Professor Helzner is brilliant at what he does, I'm sure. I think he would be a great professor for a logic course, or for probability or rational choice, etc. I felt like in this class, however, he was not very effective. For one thing, I was not happy with the readings on the syllabus. The class was taught almost exclusively out of a textbook, each class's reading simply following the last two readings from Huemer's "Epistemology." Some of the excerpts from that book were interesting and important works, but others were not. In a survey course, I prefer not to read some obscure 20th century analytic philosophers, especially since we didn't read even a short excerpt of Kant! I also found his lectures to be hit-or-miss. Sometimes, especially towards the beginning of the course, we would really dig into one of the subjects of our readings and explore all of its possibilities. Prof. Helzner is extremely thorough and when we stayed on topic, this was extremely helpful. Other times, though, this thoroughness would be directed at totally irrelevant exercises. Frequently, students would raise their hand with, in my opinion, stupid questions that Helzner would take almost the whole lecture responding to. We also spent an inordinate amount of time on digressions about probability or technology-related scenarios. I eventually stopped going to lecture. I think the class was a useful exercise but hopelessly disappointing.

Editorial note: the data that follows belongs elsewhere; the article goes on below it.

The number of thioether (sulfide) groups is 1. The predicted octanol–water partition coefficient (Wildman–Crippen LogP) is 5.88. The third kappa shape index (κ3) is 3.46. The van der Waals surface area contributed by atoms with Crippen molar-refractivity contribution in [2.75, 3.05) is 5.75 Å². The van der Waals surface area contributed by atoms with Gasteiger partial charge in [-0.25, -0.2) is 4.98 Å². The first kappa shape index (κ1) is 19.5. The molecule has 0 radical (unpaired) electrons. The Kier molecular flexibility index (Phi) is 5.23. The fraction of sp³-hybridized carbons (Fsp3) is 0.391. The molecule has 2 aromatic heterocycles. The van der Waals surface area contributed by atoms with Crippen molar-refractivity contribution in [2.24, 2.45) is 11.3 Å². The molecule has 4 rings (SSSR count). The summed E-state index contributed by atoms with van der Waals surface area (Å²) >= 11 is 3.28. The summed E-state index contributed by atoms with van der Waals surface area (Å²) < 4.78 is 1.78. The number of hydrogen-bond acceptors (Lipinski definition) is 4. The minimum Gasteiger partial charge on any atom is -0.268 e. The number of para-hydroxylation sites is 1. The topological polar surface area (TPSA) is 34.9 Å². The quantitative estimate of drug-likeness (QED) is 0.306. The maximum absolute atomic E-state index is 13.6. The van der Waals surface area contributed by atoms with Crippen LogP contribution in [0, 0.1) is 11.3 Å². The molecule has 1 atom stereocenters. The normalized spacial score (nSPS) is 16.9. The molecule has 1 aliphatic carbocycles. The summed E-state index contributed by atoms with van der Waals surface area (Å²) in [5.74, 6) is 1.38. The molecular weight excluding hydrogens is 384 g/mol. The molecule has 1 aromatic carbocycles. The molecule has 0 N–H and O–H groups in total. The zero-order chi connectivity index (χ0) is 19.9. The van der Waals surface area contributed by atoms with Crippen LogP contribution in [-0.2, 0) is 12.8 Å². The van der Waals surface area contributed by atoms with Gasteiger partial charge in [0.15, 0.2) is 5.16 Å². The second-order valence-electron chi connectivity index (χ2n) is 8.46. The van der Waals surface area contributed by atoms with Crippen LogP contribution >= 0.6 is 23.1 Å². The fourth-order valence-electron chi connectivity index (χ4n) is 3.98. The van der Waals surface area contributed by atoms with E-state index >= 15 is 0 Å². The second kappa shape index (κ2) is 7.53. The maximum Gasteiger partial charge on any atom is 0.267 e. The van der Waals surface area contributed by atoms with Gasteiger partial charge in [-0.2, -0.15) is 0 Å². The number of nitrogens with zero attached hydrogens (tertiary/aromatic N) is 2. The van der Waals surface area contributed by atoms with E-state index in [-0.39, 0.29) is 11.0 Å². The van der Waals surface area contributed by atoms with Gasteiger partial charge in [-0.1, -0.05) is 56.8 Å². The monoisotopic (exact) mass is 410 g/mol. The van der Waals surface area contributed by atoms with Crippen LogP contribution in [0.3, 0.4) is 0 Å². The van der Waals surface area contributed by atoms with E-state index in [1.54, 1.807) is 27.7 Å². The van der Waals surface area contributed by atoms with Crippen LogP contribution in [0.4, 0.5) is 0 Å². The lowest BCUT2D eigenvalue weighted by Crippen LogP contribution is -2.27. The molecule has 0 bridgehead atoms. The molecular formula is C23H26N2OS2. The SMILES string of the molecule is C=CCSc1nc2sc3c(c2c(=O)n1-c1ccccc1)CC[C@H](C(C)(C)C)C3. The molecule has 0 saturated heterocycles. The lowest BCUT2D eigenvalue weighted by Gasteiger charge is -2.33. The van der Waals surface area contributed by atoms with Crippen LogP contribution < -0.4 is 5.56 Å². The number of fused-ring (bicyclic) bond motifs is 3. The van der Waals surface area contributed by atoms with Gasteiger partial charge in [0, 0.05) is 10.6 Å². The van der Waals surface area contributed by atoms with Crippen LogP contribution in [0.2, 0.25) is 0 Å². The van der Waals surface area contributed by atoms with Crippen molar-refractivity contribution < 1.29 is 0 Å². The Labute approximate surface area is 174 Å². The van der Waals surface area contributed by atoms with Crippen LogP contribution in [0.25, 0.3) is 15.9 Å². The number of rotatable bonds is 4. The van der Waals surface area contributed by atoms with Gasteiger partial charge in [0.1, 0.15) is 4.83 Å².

Four short assignments and a 10-12 page final paper. Readings for each class 5-20 pages, usually pretty straightforward.